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For the past few months, wearing hijab at the public place had been forbidden by some countries. These countries are considering this thing as “ethnic” and some scholars of that particular thought were overstating this issue as “racism”. On the other hand, people who are in favor of wearing hijab, or in other words they are pro-hijab were continuously relating this issue with “individual freedom” and democracy of personal rights, especially related to the wearing of an individual.


Being the student of Business ethics, how do you see this matter? Discuss in the light of specific theory related to ethics and cultural impediments.

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WHEN Jack Straw, a British Labour politician, said a few years ago that he would prefer Muslim women to uncover their faces during appointments with him, because he “felt uncomfortable about talking to someone ‘face-to-face' who [he] could not see”, liberal opinion was scandalised. He had no more right to request this than he did to ask a teenager to take out a tongue-stud or anything else that might offend middle-aged men: indeed, arguably less because the covering was for reasons of faith, not fashion. Today, however, some European governments are going further than Mr Straw ever wanted to. Starting with Belgium and France, they plan to ban the face-covering niqab or burqa altogether (see article).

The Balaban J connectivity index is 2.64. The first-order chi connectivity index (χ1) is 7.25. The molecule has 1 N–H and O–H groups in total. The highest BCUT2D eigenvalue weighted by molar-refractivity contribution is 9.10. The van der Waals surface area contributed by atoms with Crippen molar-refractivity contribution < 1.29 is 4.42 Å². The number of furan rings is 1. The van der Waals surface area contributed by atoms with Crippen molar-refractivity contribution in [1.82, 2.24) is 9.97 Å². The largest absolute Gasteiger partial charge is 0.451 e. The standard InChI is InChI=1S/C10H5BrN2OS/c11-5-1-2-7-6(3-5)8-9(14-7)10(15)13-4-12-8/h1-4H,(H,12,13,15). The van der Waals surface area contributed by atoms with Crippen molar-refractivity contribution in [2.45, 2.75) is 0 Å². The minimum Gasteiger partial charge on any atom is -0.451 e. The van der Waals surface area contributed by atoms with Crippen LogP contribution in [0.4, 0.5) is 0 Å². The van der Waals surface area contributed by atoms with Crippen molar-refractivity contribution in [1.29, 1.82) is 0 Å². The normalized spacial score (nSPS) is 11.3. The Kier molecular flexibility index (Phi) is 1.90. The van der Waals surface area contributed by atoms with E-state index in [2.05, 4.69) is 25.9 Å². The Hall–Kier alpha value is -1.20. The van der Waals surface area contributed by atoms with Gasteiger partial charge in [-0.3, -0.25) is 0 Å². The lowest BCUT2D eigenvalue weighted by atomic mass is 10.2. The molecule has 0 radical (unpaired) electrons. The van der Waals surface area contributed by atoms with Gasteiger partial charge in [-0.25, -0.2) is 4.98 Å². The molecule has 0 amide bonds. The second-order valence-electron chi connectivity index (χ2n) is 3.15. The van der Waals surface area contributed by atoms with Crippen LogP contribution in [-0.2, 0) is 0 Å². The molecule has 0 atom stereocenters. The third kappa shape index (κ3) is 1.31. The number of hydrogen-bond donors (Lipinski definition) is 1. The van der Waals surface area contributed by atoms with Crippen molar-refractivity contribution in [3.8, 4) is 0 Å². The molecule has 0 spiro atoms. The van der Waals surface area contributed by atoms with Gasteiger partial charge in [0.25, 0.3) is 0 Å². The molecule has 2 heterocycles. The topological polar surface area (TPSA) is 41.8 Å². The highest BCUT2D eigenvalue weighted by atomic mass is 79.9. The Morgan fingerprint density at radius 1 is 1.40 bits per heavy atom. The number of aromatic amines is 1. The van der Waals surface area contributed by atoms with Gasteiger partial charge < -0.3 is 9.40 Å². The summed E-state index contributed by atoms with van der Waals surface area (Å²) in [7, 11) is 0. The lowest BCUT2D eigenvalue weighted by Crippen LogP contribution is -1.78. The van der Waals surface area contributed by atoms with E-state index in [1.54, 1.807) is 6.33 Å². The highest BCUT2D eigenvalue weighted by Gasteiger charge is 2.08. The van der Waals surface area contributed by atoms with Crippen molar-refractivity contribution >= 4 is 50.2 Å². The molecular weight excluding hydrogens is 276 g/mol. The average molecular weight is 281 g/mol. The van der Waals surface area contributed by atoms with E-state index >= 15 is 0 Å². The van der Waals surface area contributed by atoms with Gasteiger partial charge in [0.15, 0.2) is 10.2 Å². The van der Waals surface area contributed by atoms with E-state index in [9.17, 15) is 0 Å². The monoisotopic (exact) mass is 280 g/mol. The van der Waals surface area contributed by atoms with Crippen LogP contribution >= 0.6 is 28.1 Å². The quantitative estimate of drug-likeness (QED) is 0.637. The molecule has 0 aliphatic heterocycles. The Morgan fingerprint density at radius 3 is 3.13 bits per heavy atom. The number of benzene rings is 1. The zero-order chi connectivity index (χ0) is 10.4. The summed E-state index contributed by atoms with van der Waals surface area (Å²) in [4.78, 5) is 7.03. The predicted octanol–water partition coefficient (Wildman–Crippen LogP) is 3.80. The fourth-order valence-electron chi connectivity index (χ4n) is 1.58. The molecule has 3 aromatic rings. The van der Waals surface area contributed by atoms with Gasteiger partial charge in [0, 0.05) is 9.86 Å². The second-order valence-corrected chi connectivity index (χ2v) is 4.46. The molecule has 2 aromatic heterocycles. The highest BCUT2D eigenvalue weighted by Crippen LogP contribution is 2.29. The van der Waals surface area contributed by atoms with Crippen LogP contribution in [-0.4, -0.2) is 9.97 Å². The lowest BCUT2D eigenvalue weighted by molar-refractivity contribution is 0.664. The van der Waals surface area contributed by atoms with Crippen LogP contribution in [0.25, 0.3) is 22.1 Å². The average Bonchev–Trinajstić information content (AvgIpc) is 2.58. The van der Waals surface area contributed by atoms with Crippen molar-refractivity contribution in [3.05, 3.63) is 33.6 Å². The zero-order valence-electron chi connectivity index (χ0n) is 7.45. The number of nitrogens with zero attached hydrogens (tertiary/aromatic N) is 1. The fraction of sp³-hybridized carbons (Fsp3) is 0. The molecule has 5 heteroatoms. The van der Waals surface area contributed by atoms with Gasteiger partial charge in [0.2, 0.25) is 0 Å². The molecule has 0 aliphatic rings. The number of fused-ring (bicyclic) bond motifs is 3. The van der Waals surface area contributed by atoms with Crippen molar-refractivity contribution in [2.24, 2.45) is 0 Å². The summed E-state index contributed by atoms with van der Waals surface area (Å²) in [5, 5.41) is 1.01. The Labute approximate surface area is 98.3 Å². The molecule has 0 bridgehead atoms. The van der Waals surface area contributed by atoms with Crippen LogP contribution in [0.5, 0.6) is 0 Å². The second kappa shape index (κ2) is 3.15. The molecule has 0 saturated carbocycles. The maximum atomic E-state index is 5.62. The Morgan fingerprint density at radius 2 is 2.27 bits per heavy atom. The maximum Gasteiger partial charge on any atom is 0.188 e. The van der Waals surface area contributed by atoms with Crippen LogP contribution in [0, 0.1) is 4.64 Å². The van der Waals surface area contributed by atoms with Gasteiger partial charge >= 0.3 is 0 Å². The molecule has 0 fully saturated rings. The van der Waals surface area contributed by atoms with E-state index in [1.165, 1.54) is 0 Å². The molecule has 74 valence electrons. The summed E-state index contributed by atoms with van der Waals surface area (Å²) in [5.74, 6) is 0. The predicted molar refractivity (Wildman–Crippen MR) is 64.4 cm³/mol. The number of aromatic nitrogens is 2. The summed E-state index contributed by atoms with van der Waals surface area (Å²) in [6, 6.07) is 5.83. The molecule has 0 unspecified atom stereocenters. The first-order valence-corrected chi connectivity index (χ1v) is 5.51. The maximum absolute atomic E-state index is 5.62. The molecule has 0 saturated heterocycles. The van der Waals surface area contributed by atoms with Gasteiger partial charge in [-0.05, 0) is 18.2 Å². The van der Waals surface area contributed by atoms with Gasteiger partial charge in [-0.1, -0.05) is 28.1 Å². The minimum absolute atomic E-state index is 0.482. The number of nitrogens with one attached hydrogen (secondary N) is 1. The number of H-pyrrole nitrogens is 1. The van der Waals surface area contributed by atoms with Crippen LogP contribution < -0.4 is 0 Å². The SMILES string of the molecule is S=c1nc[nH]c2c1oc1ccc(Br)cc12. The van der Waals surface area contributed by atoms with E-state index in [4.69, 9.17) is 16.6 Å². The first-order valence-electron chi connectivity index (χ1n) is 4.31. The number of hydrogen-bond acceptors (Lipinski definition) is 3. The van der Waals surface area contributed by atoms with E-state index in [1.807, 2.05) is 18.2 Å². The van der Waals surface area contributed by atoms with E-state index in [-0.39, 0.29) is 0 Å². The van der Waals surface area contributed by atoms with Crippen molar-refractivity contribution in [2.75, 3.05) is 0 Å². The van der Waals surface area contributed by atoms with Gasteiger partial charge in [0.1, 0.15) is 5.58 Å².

Europeans' hostility to the burqa is understandable. It doesn't just deprive them of the beauty of women's faces; it offends the secularism that goes deep in European—and especially French—culture. Its spread goes hand in hand with the growth of a fundamentalist version of Islam some of whose proponents have attacked the secular societies they live in; and, at a time when those societies feel under threat, the burqa makes it harder for police to identify security risks.

For people raised outside the Gulf or Afghanistan, dealing with somebody whose facial expressions are hidden is uncomfortable. Unlike the headscarf, the burqa appears, in itself, to be a restraint on female freedom, and also symbolises what many Europeans see as the repression that women can suffer in Islam. And although many, and probably most, Muslim women wear the headscarf out of choice, some tell the police that they were forced to wear the burqa against their will.

Nor do democracies give absolute rights to citizens to wear what they like. The consensus about what is tolerated and what deemed offensive or dangerous varies. People cannot, in most countries, walk the streets naked. And Europeans clearly favour a ban. A recent poll found that a majority backed one in France (70%), Spain (65%), Italy (63%), Britain (57%) and Germany (50%). In America, with its stronger culture of religious freedom, only a minority (33%) was in favour.

Tolerate the burqa with pride